For his part, Paul is a big-hearted family man with an expansive view of life, while Elizabeth is emotionally chilly; she describes herself as remote from her adopted family, with no close attachments. Their opposites-attract affair is curious enough to keep them both interested. Elizabeth, though enjoys sex as sport, perceiving it as a conquering act. Soon, her yuppie neighbor Steven (Marc Blucas), who is married to the very-pregnant TRACY (Carla Gallo), becomes her casual conquest. Elizabeth seems to take pleasure, cruelly and deliberately, in undermining the happy-family-to-be.
 
Lucy and her husband Jospeh (David Ramsey), disappointed that they can’t conceive, turn to Sister Joanne (Cherry Jones) at a private Catholic adoption agency. There they meet Ray (Shareeka Epps), a young pregnant woman who is interviewing potential parents for her unborn child. Defying stereotypes, Ray is no grateful, helpless teenager—she’s an articulate adult with tough questions and a demanding attitude, but Lucy’s forthright candor wins Ray over. Lucy is excited that she has at least made the first cut, but family and friends on all sides feed uncertainty.
 
Meanwhile, Ray’s mother Letitia (Lisa Gay Hamilton) discourages her from giving up the baby. Joseph’s parents can’t hide their disappointment hat their “prince” won’t have a blood heir. Lucy’s mother Ada (S. Epatha Merkerson), who helps Lucy run her successful bakery, is supportive but worried. Eventually, Joseph gets cold feet and admits that he wants his own biological child, even if that means breaking up with Lucy, however reluctantly.
 
When Nora dies, Karen is distraught to hear from Sofia that Nora blamed herself for ruining Karen’s life by making her give up her baby 37 years earlier—just the words that Karen waited in vain to hear herself. Looking for solace, Karen tracks down the father of her baby, Tom (David Morse), now a long-married father who confesses that he has never forgotten her. They make love, but Tom can’t live up to Karen’s expectations. Out of her despair, though, comes an impulse to reach out to her tolerant and generous coworker Paco, who is protective and drawn to her wounded neediness. They marry, and happiness seems finally within Karen’s reach.
 
Paco encourages Karen to try to find her long-lost daughter. Karen’s adoption decades earlier was handled by the same Catholic agency that has connected Lucy and Ray. There, Sister Joanne explains to Karen that the only way for she and her daughter to find each other would be for one of them to leave a letter inviting contact in the agency’s file. Karen assumes that since her daughter never left such a letter, she must not want to make contact.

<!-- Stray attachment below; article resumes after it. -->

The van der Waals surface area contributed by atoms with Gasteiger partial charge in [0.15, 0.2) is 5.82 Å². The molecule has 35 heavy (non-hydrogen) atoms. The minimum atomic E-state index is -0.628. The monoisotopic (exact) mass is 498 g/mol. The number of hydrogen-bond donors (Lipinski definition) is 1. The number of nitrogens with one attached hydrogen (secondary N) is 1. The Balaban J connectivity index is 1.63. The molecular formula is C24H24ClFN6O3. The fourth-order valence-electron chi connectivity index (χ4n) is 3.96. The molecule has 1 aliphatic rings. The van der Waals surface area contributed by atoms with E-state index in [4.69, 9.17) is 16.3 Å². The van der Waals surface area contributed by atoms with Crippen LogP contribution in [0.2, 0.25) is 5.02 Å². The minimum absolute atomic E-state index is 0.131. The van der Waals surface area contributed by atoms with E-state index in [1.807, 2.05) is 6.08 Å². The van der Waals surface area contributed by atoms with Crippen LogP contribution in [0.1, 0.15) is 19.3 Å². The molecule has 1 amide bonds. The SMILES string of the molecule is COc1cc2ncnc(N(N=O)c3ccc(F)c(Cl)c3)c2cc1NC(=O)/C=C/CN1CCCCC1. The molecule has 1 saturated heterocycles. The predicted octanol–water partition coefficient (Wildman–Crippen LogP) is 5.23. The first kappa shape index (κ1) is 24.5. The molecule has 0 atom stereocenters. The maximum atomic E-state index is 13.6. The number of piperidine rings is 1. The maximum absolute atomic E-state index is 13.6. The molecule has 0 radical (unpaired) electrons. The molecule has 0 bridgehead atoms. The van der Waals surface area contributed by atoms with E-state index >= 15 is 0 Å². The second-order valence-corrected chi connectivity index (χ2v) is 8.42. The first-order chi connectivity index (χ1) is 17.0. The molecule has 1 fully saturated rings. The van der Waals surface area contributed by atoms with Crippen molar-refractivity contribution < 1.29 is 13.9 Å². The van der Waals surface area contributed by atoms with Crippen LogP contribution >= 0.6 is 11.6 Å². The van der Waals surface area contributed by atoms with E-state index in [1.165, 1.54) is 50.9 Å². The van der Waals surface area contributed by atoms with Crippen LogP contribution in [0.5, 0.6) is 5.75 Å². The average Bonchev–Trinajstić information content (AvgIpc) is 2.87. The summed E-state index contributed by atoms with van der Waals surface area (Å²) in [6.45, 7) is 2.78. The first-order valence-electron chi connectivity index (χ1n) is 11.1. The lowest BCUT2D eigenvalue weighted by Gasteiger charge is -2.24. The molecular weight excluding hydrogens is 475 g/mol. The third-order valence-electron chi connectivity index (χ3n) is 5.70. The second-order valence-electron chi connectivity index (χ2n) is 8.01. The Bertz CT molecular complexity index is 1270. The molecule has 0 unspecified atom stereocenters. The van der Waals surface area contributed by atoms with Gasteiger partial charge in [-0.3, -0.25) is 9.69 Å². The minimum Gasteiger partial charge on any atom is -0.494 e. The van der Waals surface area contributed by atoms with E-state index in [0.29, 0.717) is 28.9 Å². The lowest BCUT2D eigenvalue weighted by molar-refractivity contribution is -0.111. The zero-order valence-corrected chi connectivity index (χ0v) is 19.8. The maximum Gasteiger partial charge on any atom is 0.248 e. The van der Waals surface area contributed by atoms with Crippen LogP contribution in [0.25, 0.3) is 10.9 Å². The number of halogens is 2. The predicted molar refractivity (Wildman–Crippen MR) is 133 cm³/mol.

But Elizabeth is that daughter—and she does indeed want to find her birth mother, because she discovers that she is pregnant. She has decided to keep the baby and wants the child to know her grandmother. She writes a letter to her birth mother and leaves it with the adoption agency. Elizabeth had her tubes tied at 17, but she has—against all odds—conceived anyway. She can’t know if the baby is her boss Paul’s, or her neighbor Steven’s, but she takes flight, disappearing from her upscale apartment, job and life.
 
Paul tracks her down and offers to take care of her and the baby, but she denies that it’s his, releasing him from obligation. The baby girl who is born by emergency C-section is brown-skinned—hence Paul’s—but Elizabeth dies giving birth, leaving her baby orphaned.  Meanwhile, Lucy has decided to go ahead with adopting Ray’s baby on her own. Lucy is present and ecstatic at the birth, but Ray changes her mind about giving up the baby. Lucy is devastated, but lo and behold, there’s another baby, though, who needs a home—Elizabeth’s.
 
The last, weak sequence of the film takes place a year later. Elizabeth’s letter is finally found in a pile of paperwork clutter at the agency. When the agency contacts her, Karen discovers that the daughter she never knew is dead, but her daughter’s daughter lives in her own neighborhood, adopted by Lucy. Their first meeting is joyful. New mother Lucy, her adopted daughter Ella, and Ella’s grandmother Karen begin to forge a new family connection.
 
Ultimately, “Mother and Child” is too literal, wearing its humanist message, about the power of the strong, unbreakable bond between mother and child, on its sleeves. These attributes, and the fact that, in the end, everything is explained, turns the saga into an inspirational TV-like drama.
 
I fully embrace the film’s timely and humanist message, but I think it’s trying to do too much. There is no ambiguity—emotional, narrative—and every single detail is depicted and explained. “Mother and Child” would have been a better, more provocative film, if it did not have clear closure, or explicit resolution, not to mention upbeat ending. As it is, there is nothing for the audience to do, no surprises whatsoever, but to not at the end with approval.